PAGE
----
The Claremore City Council voted Monday to approve two of five proposed city ordinances and resolutions related to marijuana.
The first ordinance amended portions of Chapter 133 “Offenses Against Public Morals” of the Claremore Code of Ordinances regarding prohibited possession, use or delivery of drug paraphernalia.
City Planner Jill Ferenc said that the amendments clarify that the city cannot prosecute legal use of marijuana.
“It really just cleans up our ordinance so that it mirrors state law as far as prosecution drug paraphernalia,” Ferenc said.
The punishments for illegal use and possession will remain as outlined in city ordinances, with the issuance of a ticket and a fine of more than $250 in addition to state penalties.
The second ordinance amended an ordinance which said “the possession of lighted tobacco in any form is a public nuisance and dangerous to public health and is hereby prohibited when such possession is in any indoor or outdoor areas owned or operated by the city.”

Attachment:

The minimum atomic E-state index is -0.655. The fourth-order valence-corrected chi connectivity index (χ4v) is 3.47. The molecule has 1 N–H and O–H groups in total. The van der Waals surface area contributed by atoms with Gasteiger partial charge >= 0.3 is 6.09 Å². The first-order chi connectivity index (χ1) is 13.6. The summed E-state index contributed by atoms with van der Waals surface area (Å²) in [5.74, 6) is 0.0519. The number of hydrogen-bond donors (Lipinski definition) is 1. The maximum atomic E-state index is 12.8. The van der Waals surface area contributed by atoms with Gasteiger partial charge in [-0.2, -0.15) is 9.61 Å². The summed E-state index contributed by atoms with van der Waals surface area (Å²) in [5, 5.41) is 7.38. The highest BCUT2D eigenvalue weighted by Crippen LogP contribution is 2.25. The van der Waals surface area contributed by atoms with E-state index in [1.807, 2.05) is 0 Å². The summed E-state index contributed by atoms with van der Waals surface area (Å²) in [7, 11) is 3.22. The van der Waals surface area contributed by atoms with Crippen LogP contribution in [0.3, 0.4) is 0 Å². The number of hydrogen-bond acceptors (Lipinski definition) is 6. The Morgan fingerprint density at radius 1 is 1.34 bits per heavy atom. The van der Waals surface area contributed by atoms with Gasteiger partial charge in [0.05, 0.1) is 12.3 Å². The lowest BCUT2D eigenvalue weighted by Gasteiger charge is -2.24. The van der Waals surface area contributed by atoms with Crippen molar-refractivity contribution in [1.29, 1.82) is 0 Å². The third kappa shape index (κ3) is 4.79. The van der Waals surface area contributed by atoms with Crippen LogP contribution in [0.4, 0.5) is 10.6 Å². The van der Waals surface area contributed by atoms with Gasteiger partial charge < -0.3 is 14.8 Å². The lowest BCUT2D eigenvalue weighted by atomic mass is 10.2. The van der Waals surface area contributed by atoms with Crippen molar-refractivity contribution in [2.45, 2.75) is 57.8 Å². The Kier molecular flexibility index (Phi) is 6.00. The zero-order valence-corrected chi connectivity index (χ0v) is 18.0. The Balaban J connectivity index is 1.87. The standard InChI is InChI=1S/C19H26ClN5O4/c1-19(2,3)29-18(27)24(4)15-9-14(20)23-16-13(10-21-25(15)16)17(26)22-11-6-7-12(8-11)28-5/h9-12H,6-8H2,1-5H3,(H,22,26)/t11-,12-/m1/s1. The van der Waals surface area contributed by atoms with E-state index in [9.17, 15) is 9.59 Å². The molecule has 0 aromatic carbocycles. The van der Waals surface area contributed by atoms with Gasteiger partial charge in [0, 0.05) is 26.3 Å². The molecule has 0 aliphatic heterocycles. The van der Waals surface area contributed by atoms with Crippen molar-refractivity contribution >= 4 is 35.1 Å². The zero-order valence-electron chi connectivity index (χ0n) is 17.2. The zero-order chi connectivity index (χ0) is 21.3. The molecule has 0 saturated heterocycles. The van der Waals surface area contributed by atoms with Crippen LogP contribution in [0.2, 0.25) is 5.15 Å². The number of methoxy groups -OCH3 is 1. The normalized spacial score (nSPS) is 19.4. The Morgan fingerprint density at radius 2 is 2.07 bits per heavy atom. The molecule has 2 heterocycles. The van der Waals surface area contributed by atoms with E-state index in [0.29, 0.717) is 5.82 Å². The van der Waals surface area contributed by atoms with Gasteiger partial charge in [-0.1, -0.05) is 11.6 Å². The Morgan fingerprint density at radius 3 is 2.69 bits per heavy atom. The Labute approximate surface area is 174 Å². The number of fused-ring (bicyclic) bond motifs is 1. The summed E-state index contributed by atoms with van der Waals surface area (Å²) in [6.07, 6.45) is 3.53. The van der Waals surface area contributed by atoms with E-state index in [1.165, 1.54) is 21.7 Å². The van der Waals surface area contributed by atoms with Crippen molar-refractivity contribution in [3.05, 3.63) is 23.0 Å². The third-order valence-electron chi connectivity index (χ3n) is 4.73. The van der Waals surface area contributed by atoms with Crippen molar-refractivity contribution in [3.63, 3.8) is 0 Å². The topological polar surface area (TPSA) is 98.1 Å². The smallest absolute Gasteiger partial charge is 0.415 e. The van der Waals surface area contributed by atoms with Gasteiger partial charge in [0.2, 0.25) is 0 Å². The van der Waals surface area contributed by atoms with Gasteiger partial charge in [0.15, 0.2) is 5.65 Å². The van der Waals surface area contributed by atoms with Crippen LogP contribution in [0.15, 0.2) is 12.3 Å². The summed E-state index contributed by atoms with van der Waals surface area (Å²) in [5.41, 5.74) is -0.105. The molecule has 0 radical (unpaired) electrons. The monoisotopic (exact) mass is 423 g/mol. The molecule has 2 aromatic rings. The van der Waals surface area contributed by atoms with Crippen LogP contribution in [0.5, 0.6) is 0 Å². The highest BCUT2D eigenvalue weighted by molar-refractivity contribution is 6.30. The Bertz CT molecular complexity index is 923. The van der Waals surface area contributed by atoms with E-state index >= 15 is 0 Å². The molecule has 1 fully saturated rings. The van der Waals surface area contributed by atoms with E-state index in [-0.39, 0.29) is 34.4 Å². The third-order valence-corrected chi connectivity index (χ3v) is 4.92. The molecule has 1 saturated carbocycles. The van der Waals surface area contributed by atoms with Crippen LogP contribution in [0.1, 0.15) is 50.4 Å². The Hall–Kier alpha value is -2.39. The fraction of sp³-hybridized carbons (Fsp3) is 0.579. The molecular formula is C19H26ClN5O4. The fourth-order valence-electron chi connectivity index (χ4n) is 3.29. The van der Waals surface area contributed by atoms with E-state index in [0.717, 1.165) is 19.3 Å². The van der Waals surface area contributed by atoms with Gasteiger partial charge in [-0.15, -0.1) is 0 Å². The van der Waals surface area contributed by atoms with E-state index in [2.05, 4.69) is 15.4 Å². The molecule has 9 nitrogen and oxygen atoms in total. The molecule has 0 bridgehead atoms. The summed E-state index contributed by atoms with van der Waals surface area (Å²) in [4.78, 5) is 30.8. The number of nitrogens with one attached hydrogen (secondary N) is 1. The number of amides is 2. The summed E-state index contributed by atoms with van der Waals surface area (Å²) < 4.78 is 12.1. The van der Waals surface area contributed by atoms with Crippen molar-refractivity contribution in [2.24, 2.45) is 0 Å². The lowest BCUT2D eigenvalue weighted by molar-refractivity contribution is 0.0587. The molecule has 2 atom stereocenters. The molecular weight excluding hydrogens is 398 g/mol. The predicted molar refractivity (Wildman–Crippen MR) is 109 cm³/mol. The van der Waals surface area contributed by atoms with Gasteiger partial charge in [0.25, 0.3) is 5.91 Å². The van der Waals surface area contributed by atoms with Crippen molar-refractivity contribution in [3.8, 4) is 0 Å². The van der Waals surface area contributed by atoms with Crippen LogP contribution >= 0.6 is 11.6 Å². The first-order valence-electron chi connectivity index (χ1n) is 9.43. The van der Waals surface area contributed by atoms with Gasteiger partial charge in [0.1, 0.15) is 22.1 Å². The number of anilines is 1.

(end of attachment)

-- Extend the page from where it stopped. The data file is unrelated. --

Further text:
The new code specifies “lighted tobacco or marijuana”.
“Basically, if you are a marijuana card holder, you could have that license with you and be able to carry marijuana with you, you just wouldn’t be able to have it in a lighted form, so you wouldn’t see someone smoking it in public,” Ferenc said.
Ward 2 Councilor Brian Callender said “I agree with every bit of that except for the part where it says ‘dangerous to public health.’”
“Tobacco obviously is, but marijuana has many medicinal purposes,” he said.
Ferenc clarified that the purpose was primarily the public nuisance aspect of the smoke fumes.
“If you needed to use it medicinally you could use other consumption methods, just not ones where there is smoke involved,” she said.
Seven related agenda items on the ballot were unanimously stricken without discussion. Two were ordinances, one was as a resolution and four were declarations for immediate implementation of the ordinances as a matter of public welfare. After the meeting Thomas said that the councilors wanted to wait for the state to settle its rules on the issue before the city passed any more ordinances.